August 13, 2003

Prepared by:
Lara Ramsey

2436 North Albany Avenue, Apt. 1
Chicago, IL 60647

Statement of Significance

The Samuel Younts House

136 Main Street

Pineville, North Carolina

Summary

The Samuel Younts House, located at 136 Main Street in the town of Pineville, is a structure that possesses local historic significance as one of the earliest residences in Pineville and as the home of Samuel Younts, a successful merchant and one of the founding members of the town. Constructed c. 1873, the Younts House stands as an early indication of a residential element emerging within the small towns of Mecklenburg County toward the end of the nineteenth century. The period following the Civil War was one of tremendous growth for Mecklenburg County, and this growth translated into the creation and expansion of its small towns. Fueled by the new cotton economy, these towns grew from sparsely populated outposts into thriving communities, each with its own businesses, churches and schools.

Pineville was among Mecklenburg’s expanding Reconstruction-era towns. Incorporated as an independent municipality in 1873, Pineville began as a small stagecoach stop called Morrow’s Turnout. With the construction of the Charlotte & South Carolina Railway in 1852, Pineville became part of the expanding network of cities and towns within the county and the state that were connected by rail. Although still considered small and largely rural when compared to urban centers like Charlotte, Pineville and other Mecklenburg County towns offered close and convenient places for farmers to bring crops and for families to come together to worship, buy goods, and socialize with neighbors.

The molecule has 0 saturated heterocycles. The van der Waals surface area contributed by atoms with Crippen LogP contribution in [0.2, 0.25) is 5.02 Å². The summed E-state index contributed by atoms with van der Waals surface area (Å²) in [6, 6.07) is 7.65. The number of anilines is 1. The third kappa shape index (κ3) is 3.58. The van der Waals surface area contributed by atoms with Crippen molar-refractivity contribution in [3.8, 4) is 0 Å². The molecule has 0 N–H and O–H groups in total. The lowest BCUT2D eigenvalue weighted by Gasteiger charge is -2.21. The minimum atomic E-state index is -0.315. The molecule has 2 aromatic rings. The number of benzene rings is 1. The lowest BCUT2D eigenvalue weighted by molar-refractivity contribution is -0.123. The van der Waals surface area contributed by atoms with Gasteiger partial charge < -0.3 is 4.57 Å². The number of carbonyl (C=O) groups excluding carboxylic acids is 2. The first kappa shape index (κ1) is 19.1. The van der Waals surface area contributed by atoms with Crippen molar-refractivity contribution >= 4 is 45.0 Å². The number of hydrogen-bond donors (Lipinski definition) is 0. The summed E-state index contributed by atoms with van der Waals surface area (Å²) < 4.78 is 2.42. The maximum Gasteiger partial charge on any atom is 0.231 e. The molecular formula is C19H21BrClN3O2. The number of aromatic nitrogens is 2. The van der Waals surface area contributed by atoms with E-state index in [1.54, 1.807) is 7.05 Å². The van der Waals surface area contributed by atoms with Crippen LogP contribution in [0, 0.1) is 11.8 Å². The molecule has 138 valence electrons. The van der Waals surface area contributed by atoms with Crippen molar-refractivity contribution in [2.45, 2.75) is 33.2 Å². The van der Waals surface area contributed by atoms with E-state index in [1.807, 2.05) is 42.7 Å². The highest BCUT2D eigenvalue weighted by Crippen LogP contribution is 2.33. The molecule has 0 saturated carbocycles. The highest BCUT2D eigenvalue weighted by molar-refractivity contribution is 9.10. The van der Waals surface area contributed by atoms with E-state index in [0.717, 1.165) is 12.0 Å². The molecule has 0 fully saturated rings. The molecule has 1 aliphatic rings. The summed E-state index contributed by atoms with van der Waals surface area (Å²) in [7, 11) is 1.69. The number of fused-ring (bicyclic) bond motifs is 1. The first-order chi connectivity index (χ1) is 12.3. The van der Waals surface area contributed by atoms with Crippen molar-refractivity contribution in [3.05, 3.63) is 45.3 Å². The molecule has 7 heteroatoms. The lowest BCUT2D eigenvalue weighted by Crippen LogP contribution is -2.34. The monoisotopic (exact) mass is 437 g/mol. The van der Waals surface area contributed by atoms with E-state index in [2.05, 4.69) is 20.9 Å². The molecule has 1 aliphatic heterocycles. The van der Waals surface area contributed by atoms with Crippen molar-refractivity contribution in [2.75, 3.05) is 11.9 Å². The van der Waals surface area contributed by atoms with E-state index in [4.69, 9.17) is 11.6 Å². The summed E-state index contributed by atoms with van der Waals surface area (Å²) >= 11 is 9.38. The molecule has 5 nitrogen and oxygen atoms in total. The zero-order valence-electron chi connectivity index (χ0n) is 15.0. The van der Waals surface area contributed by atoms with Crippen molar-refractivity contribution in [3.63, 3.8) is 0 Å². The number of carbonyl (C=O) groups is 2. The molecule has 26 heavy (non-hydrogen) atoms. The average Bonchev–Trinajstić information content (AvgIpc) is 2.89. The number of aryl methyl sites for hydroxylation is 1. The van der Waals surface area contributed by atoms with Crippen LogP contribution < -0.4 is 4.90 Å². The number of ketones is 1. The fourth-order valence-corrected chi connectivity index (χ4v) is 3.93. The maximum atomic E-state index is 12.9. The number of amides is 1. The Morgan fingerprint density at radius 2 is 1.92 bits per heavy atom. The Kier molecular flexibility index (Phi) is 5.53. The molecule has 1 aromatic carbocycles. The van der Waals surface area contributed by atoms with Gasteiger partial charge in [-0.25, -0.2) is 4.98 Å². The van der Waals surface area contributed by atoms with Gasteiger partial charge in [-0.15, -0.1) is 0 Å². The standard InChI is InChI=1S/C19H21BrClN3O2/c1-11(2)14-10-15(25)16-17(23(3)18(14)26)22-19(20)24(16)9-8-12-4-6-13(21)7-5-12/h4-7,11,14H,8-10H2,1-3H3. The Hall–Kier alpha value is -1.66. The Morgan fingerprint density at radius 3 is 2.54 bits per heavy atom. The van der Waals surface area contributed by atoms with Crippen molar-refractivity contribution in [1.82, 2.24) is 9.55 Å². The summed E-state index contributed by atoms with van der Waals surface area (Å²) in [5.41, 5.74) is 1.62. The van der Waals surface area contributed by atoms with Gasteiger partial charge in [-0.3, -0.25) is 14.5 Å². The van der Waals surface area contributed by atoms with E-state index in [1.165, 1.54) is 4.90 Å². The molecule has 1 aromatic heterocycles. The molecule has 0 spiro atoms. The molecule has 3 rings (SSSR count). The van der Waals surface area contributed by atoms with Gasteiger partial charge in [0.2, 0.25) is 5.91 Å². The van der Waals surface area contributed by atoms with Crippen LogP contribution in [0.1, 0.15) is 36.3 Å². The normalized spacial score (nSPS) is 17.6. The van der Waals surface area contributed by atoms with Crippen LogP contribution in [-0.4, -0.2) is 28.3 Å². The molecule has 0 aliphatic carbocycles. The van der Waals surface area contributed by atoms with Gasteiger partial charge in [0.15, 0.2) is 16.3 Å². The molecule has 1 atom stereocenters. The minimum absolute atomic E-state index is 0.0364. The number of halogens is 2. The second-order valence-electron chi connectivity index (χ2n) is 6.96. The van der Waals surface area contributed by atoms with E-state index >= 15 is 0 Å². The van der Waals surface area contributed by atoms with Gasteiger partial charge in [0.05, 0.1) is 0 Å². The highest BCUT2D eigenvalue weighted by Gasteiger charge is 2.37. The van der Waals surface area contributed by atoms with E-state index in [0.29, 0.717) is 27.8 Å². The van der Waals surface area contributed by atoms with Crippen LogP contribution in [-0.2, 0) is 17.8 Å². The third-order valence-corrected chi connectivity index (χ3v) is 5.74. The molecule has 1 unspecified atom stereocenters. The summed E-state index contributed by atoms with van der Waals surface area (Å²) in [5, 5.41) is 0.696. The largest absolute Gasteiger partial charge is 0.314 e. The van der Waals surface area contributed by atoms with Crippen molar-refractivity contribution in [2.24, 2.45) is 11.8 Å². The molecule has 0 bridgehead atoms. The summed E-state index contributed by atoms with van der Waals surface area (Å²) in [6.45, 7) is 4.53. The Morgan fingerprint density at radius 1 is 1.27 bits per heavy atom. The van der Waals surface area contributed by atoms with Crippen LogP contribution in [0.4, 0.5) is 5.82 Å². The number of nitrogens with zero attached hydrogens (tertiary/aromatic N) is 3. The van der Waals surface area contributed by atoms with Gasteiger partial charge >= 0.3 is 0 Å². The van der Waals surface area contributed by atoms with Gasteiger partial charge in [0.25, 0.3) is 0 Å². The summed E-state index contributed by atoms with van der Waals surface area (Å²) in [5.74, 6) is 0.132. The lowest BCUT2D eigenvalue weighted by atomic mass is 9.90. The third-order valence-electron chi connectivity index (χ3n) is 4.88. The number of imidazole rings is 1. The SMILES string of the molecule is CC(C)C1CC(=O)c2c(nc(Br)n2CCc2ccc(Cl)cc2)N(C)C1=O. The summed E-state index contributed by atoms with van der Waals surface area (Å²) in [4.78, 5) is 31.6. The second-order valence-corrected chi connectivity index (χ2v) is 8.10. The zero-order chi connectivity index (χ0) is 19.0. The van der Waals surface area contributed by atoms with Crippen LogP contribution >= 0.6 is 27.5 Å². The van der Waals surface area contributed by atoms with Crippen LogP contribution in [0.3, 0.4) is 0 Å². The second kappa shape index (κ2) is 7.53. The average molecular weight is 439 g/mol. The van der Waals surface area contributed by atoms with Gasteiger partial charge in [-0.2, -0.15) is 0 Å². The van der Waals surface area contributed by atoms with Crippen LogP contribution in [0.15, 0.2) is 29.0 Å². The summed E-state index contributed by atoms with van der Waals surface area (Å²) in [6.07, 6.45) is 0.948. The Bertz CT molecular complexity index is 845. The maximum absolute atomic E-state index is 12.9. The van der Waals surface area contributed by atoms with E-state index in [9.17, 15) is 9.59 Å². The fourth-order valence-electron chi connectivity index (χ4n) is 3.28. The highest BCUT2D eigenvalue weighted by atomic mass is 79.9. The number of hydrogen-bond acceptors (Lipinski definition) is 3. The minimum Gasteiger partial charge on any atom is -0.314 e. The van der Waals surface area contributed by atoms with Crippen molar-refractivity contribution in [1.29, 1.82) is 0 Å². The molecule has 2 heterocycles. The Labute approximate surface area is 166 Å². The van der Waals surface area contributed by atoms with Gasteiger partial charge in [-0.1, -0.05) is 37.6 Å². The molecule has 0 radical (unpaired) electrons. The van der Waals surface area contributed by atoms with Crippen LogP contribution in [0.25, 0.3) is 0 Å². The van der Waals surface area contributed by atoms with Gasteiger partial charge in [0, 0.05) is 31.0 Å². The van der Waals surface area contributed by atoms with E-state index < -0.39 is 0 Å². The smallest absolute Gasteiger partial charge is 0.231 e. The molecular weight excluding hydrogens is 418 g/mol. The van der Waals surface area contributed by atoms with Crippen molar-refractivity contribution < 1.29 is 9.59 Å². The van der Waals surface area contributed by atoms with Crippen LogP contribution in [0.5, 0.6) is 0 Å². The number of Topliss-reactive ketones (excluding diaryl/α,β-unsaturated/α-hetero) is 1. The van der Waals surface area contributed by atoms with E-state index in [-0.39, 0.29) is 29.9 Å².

With the expansion of Mecklenburg’s towns came the formation of a new group of entrepreneurs, “the army of the enterprising and the hard,” determined to take advantage of every business opportunity within their communities.1 Among the most successful of these small town businessmen was Samuel Younts. A blacksmith originally from Davidson County, Younts and his family settled in the area that would become Pineville after the Civil War. Within a few years, Younts had established several thriving businesses in the town, including a general store, a mule-trading business, and a money-lending service.2 Samuel Younts was not only Pineville’s most prosperous merchant, but also one of its most involved citizens. One of the founders of the town, Younts was listed in the Pineville town charter as one of four original commissioners. He and son John A. Younts also donated property and materials for the building of the Pineville Presbyterian Church and for the construction of the Pineville United Methodist Church, of which they were founding members.3

The impressive two-story brick house that Samuel Younts built for his family on Main Street remains today as both an indication of Younts’s position within Pineville’s newly-established merchant class and as a reflection of the town’s emerging layout, with businesses, stores, churches, schools and residences all clustered along a series of streets oriented toward Main Street, the central thoroughfare. The Younts House was among the first residences built in town and helped to form what, in the years after its construction, would become the center of Pineville. Although the basic form of the Samuel Younts house is not that far removed from the more traditional rural farmhouses scattered throughout Mecklenburg County, its location on Pineville’s Main Street, its size, its brick construction and architectural details help to distinguish it as a town residence.

Historical Background Statement

Mecklenburg County’s Small Towns

The Samuel Younts House was constructed during a time of rapid change in Mecklenburg County. Before the outbreak of the Civil War in 1861, the county’s economy, though almost exclusively agricultural, was diverse and thriving; in 1850, Mecklenburg County ranked third in the state in cotton production, eleventh in corn production, and twelfth in wheat production.4 Most of these crops were transported to Charleston via river and road routes, and often took over a week to reach the nearest market. With the building of the Charlotte & South Carolina Railroad in 1852, movement of goods became much easier and faster. By 1860 four railways crossed the county, converging in Charlotte, its largest city.5